Politics News

Police teargas protesting drivers

Police in Gbarnga, Bong County launched teargas canisters against protesting drivers on Monday morning, 26 November, affecting a school kid who was returning home from class.Drivers in Gbarnga had staged a go – slow to claim government’s attention on high vehicle registration fees, but police say the drivers went beyond holding a peaceful protest to setting roadblocks.

Our Bong County correspondent says members of the Bong County Drivers Union set roadblocks at about 7:00 AM on Monday at the Iron Gate Car Wash and at the National Transit Authority (NTA) parking in Gbarnga.

The drivers’ action results from government’s alleged refusal to adhere to their demand to reducing vehicle registration fees.The drivers are complaining that high vehicle registration fees are posing serious challenge to their activities.

Following the situation, our correspondent observed that the police’s response against the protest also affected a nine – year old girl who was on her way from school.Our correspondent says the kid was affected by the teargas to the extent that her eyes were swollen.

The victim was later rushed at the C.B. Dumbar Hospital in Gbarnga.Speaking in an interview with this paper, Police Regional Commander in Gbarnga Morris Teamah says the drivers did not stage go-slow as earlier stated.

Mr. Teamah argues that setting a roadblock is not peaceful protest.According to him, instead of the drivers parking their cars peacefully, they set roadblocks in Totota, lower Bong County, and Gbartala, Yelequelleh District.

Additionally, he says they also set two roadblocks in Gbarnga, all of which were on the Gbarnga to Monrovia Highway.The police commander explains that the protesters’ action was obstructing the traffic, prompting the police to teargas them.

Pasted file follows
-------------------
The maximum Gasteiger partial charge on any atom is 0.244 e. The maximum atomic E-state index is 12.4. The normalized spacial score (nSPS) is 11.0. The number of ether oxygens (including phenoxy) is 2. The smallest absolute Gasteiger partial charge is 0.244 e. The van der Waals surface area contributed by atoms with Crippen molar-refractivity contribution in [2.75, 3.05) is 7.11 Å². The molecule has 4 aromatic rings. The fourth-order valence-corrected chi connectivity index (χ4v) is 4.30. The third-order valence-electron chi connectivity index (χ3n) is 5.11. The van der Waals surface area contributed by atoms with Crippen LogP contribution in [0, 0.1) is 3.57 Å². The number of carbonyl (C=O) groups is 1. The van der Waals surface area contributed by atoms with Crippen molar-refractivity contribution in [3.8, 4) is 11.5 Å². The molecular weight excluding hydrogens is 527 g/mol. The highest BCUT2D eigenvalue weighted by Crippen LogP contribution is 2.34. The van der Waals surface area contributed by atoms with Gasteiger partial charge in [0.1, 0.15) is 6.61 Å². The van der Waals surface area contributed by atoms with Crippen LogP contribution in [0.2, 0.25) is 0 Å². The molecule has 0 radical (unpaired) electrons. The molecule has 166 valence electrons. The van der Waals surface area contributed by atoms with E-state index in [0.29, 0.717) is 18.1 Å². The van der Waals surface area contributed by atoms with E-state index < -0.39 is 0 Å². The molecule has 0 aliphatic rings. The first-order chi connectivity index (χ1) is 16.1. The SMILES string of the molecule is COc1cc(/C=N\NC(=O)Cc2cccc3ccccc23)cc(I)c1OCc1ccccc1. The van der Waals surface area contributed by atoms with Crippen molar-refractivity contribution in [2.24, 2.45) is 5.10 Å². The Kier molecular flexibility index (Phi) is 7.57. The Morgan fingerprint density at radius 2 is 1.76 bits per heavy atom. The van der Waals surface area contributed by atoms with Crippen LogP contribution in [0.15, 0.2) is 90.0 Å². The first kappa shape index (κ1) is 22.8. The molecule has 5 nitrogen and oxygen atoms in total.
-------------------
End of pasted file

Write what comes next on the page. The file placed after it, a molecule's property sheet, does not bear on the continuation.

For their part, some of the drivers expressed serious frustration over the action of the police on grounds that they did not expect them to have carried on such action.The drivers say they were not stopping private or government vehicles’ movement, but they set the roadblocks specifically to stop commercial vehicles from carrying passengers.

Some of the drivers were arrested in the process and placed behind bars.According to the drivers, they usually pay US$190.00 for vehicle registration plus US$330.00 annually for insurance.In addition, the drivers complain that they further pay US$45.00 for license, all of which they say total US$565.00.

The drivers are lamenting that this amount is too much for them because they are struggling to survive.The go-slow on Monday affected Bong, Nimba, Lofa and Margibi counties.The drivers allege that the Liberian government through the Ministry of Transport has imposed a compulsory insurance on them.

But they have counter – argument for the government policy, saying insurance is a business which an individual needs to join at his or her will and should not be mandated by government.The drivers continue that despite the many challenges they are currently confronted with and the huge amount they pay to government’s revenue, the Liberian government is doing nothing to ensuring their satisfaction.

The aggrieved drivers also claim police intimidation as another major challenge for them in the process of transporting people to their various destinations.They say when in transit, especially from Gbarnga to Monrovia, police officers usually use guns to intimidate them, allegedly mandating to pay money at various checkpoints.According to the protesting drivers, there is a need for the Liberian government to put in place measures that will stop the police from collecting money from drivers.

By Joseph Titus Yekeryan in Bong–Edited by Winston W. Parley


The New Dawn is Liberia’s Truly Independent Newspaper Published by Searchlight Communications Inc. Established on November 16, 2009, with its first hard copy publication on January 22, 2010. The office is located on UN Drive in Monrovia Liberia. The New Dawn is bilingual (both English & French).
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